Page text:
Ha. More than half the students that ask me for recommendations never get them, because they never give me the materials I request that make it possible for me to write one. As in: Copy of paper you wrote for my class, and copy of personal statement (the transcript I can look up myself). "I need these two weeks before you need the recommendation," I tell them.ReplyDelete
Idiots. Writing a recommendation takes an enormous amount of work, and I write very good ones. Taking the extra effort to give me what I ask for may get you into that graduate school. Believe me when I tell you I've seen lackluster, two-sentence recs from professors that couldn't be bothered. They're the ones that will say "Sure! Come back tomorrow!" And then you'll get a rec that basically states "Student X was in my Contemporary Novel course and received a B+. She did well."
If you don't care enough to give me your shit, Student X, I don't care enough to write your rec.
What Stella said. If it were me, McFlakey would not be getting a letter of any kind--poison pill or otherwise.ReplyDelete
Oh my god, yes, please send this honest and snarky recommendation!! It would make my job so much easier combing through these nutjobs' applications.ReplyDelete
This comment has been removed by the author.ReplyDelete
Dudes, chillax! Ms Flake lost all hope of a letter when she emailed me instructions on requesting a recommendation.ReplyDelete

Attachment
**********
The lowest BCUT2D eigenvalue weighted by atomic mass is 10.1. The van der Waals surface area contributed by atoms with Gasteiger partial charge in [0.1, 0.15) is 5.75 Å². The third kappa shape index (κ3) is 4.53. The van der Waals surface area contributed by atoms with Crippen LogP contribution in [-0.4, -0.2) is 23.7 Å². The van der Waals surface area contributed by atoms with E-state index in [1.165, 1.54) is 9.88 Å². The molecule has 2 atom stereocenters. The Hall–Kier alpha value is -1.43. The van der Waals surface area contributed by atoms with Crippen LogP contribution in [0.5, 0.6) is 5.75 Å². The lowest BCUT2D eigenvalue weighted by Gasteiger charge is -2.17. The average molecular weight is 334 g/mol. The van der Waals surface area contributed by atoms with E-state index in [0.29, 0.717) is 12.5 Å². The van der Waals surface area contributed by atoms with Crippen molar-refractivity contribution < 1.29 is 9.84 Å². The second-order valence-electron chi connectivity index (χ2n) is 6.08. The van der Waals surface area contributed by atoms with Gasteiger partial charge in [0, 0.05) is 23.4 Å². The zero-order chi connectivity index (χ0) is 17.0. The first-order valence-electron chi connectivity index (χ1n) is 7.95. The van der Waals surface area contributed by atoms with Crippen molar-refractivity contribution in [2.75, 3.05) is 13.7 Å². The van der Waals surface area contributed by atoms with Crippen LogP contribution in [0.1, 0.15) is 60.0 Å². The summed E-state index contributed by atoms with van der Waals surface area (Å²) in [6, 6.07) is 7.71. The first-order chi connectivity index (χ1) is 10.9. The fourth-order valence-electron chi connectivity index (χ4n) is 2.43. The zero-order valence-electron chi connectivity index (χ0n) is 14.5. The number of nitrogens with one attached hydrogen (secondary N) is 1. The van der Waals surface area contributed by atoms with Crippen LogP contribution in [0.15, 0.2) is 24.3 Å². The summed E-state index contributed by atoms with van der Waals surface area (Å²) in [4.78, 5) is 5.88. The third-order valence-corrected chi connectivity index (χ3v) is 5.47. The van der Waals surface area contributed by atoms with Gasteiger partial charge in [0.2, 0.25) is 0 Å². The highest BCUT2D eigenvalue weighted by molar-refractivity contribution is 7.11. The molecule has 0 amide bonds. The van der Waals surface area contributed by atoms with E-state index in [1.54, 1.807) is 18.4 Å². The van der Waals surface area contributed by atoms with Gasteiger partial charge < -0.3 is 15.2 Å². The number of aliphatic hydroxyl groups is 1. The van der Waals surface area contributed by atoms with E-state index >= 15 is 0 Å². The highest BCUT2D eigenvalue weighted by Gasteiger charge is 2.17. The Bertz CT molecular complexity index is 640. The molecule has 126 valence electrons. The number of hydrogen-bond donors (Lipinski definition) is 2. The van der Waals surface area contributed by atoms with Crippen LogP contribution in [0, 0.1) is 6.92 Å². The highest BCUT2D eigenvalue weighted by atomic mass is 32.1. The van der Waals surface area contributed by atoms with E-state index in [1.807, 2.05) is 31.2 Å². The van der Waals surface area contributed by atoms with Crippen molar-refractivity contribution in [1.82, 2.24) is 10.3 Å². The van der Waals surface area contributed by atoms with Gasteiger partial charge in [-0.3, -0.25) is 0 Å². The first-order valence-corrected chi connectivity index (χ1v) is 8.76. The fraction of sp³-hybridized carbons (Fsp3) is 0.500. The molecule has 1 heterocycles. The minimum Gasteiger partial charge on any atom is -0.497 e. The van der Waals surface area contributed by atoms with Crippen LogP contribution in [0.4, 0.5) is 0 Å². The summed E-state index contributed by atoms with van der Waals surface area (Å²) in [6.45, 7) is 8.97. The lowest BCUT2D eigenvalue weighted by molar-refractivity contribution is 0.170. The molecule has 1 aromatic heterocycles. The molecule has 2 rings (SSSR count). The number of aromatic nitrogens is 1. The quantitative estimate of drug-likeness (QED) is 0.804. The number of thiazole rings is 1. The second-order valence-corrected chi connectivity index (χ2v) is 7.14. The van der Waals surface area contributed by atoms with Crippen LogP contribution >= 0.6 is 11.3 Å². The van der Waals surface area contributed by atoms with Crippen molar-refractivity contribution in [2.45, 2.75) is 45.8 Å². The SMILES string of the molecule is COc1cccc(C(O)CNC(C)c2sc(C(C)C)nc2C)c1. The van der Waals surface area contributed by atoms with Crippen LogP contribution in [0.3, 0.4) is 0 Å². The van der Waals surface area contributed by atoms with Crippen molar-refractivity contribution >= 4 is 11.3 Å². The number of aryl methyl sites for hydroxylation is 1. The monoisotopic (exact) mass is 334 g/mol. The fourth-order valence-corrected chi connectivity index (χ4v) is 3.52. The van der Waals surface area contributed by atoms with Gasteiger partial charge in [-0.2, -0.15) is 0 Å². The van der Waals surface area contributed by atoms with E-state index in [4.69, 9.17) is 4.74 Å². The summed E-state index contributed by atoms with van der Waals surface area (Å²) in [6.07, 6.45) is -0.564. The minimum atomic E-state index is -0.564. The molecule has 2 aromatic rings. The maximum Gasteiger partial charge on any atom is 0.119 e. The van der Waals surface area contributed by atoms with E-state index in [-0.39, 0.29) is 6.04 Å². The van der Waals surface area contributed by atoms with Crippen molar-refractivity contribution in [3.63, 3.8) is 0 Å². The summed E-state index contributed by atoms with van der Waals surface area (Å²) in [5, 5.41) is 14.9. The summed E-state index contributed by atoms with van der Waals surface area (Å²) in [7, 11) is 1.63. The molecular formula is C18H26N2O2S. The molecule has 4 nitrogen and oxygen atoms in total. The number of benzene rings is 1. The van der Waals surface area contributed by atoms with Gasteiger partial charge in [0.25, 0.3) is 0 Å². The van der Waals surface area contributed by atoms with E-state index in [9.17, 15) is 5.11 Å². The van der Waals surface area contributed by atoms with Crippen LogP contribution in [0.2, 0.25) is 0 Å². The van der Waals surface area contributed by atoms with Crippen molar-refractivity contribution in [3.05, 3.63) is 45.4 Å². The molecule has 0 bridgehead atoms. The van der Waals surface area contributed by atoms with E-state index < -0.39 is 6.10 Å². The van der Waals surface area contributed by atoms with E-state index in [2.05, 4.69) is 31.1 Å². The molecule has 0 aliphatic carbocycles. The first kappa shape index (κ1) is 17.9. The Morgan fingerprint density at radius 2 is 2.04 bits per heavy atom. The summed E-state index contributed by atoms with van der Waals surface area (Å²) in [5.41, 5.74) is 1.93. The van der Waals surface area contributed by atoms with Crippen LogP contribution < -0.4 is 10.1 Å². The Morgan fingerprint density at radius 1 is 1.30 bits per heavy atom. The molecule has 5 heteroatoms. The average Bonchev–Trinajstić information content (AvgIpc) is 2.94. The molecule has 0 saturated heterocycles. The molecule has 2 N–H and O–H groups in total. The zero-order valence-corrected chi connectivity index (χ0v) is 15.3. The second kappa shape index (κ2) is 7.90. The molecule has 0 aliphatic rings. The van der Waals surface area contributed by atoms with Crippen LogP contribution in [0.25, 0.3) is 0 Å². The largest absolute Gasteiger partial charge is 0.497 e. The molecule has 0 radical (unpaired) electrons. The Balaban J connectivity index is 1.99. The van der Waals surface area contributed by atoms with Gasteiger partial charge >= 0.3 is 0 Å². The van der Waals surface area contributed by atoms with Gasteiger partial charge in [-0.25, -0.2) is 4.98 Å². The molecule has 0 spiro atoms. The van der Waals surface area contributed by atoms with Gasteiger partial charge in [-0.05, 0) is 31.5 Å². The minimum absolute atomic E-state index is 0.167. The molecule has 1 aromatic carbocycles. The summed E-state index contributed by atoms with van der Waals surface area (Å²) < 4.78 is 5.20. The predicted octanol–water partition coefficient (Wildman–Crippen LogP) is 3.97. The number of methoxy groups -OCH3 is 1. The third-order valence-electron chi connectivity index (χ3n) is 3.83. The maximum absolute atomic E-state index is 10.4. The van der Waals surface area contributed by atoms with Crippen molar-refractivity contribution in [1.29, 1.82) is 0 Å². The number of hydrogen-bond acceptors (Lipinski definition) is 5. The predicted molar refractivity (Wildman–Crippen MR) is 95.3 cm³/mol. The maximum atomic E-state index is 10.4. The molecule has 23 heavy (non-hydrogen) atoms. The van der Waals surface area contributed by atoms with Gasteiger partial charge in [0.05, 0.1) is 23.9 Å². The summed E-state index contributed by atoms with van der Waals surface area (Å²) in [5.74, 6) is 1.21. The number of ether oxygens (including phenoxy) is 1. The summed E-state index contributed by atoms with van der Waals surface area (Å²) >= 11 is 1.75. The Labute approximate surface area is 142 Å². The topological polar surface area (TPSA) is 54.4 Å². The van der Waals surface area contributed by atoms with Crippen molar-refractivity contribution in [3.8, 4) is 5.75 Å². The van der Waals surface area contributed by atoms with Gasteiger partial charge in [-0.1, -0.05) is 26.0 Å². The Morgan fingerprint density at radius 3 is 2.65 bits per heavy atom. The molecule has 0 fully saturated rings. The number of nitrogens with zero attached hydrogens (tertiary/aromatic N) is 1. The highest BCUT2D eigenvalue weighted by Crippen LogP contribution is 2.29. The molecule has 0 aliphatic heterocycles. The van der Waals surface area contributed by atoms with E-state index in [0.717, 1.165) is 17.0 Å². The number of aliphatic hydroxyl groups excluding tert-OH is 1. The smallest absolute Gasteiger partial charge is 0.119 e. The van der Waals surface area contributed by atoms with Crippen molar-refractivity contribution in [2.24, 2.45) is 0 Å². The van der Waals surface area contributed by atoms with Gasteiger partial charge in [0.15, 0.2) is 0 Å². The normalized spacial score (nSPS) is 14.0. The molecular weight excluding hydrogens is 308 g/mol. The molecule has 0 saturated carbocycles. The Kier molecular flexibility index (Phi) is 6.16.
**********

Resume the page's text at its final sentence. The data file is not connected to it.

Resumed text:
I'm was raised to be snarky, not sincere.
Am I the only one who simply refuses to do work for students over *my* break? Yes, selfish of me - I know. I adopt Stella's approach, but I also tell them that my "break" starts the day after final grades are submitted. They need to get stuff to me two weeks before that if they hope to see a letter.ReplyDelete
And yes, even my best students screw this up. My favorite glittering star student (non-flake) wanted a letter for an internship at an amazingly cool, interesting non-profit - I happily agreed (and I would have happily whipped the thing out as soon as she sent me her cover letter, cv, etc.). Seriously, she's that good. But. . . she never sent me anything. I even sent her a REMINDER that I was about to finish for the term and if she just sent me material right away, I'd write the letter. Nothing. Oh why, oh why???
I don't write mean or dishonest letters. Only good letters.ReplyDelete
Also, I tell my students that I need all the information six weeks before the deadline. Yes, six weeks. That's my policy, because I have a life and I don't want to hastily write a crappy letter for anybody.
Oh, and I have each student proofread his/her letter in my presence after I write it and before I send it.
Don't write a letter unless you can do a good one. Any other machinations are inappropriate. There's nothing wrong with turning down requests.ReplyDelete
While I totally concur that there is nothing wrong in turning down requests, I am curious how you do so.
Do you (within the limits of totally snarking out) tell the student s/he doesn't merit the rec or do you craft some basketweavy neutral excuse about your workload being oh, so overwhelming, etc.?
I say something like, "I'm sorry, I don't think I could write you a letter that would be helpful enough. I'd urge you to try to find someone else."
I have at times been as forthcoming as saying, "Your work in my class just hasn't convinced me that you're ready for grad school (worthy of a fellowship, whatever.). But I save that for students whose work I do know pretty well.
More often than not I turn down requests for students I barely know. Then it's easy to say, "I don't have enough experience with you and your studies to be able to help you."